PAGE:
Corneal abrasions, like skinning your knee, causes is lot of pain and sensitivity to light.  The cornea is a has a lot of nerve endings.  Scraping across the superficial layer of the cornea exposes a lot of these nerve endings causing severe pain.  It may be one of the more painful conditions you can experience. There should be obvious redness of the eye.

Nerve endings in the cornea are important.  How else could you tell if you are poking yourself in the eye?

Certain types of glaucoma can cause pain, but only the ones that cause really high eye pressure.  Most types of glaucoma don’t hurt and are painless.

Normal pressure is somewhere between 18 and 21 mmHG, but severe pain usually doesn’t happen until the pressure is greater that 40 mmHG.  The only way you’d know your eye pressure is too high is to have your eye doctor test it.  Many times redness is associated with this type of pain.

While proliferative diabetic retinopathy can cause neovascular glaucoma, leading to extremely high pressure and pain, the retinopathy itself is painless.

Iritis, also know as uveitis, is a type of inflammation that occurs inside the eye.  It is not unlike a painful arthritic joint, but only it’s the eye.  The ciliary body, a very sensitive tissue inside the eye, can become very painful with certain type of intraocular inflammation.  Eye redness is common.

Sinus Disease causes many cases of eye pain.  Really.  The nerve fibers that transmit pain from the sinuses and the eye actually course together as they wind their way to the brain to alert you of discomfort.  Because the pain fibers run so close, it is sometimes difficult to distinguish “eye pain” from “sinus pain.”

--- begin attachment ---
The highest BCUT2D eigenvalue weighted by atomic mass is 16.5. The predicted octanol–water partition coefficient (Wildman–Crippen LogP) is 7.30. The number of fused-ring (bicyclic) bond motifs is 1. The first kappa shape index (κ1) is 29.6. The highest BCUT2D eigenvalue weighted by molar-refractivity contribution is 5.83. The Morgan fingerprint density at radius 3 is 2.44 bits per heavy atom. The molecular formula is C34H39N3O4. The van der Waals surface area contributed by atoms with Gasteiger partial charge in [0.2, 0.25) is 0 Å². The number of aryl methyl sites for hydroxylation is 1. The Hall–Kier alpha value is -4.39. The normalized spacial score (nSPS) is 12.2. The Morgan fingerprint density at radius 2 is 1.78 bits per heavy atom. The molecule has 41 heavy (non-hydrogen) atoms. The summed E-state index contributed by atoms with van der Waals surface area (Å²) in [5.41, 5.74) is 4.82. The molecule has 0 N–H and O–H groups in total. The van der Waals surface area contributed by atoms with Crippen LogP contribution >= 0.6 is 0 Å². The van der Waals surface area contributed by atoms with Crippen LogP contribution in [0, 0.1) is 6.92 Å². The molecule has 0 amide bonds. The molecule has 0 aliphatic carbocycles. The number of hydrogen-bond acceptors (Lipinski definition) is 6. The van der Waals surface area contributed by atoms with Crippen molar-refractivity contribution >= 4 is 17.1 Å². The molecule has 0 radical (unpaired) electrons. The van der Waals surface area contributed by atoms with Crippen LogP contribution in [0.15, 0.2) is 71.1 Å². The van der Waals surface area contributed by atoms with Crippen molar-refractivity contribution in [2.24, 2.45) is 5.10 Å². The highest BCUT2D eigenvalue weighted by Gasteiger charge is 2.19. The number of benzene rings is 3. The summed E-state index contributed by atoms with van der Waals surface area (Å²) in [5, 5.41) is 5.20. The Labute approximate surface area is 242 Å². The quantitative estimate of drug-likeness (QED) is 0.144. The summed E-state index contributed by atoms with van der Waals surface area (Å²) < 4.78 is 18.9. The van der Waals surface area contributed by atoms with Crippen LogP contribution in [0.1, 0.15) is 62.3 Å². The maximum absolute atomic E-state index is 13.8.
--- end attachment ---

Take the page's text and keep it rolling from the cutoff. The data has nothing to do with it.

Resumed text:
Many times I am able to distinguish between the two by a very simple observation.  In my opinion, if the eyeball itself is not red, “eye pain” is probably not coming from the eye.

Please remember, this article represents my opinion and does not, in any way, substitute for medical advice.  If you are experiencing eye pain, please inform your doctor.

What Does This Mean? It’s pretty straightforward; the retina has NO nerve endings, thus, retinal disease, including diabetic retinopathy and macular degeneration don’t hurt because…it can’t.  You can’t even feel a retinal tear or retinal detachment.

Many times patients relate loss of vision to pain or a certain “feeling.”


Randall V. Wong, M.D.

Ophthalmologist, Retina Specialist
Fairfax, Virginia


Currently, I see patients with retinal diseases; macular degeneration, retinal detachment, macular holes, macular pucker within several different's a different arrangement, but it allows more continuous care with many eye specialists. In addition, I am very accessible via the web. To schedule your own appointment, call any of the numbers below.

Virginia Lasik | Office of Anh Nguyen, M.D.
Randall V. Wong, M.D.
Contact: Layla

A: 431 Park Avenue, Suite 103 • Falls Church, Virginia 22046
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Dressler Ophthalmology Associates, PLC
Randall V. Wong, M.D.
Contact: Ashley (Surgery/Web)
Chrissy Megargee (Web)

A: 3930 Pender Drive, Suite 10 • Fairfax, Virginia 22030
Ph: 703.273.2398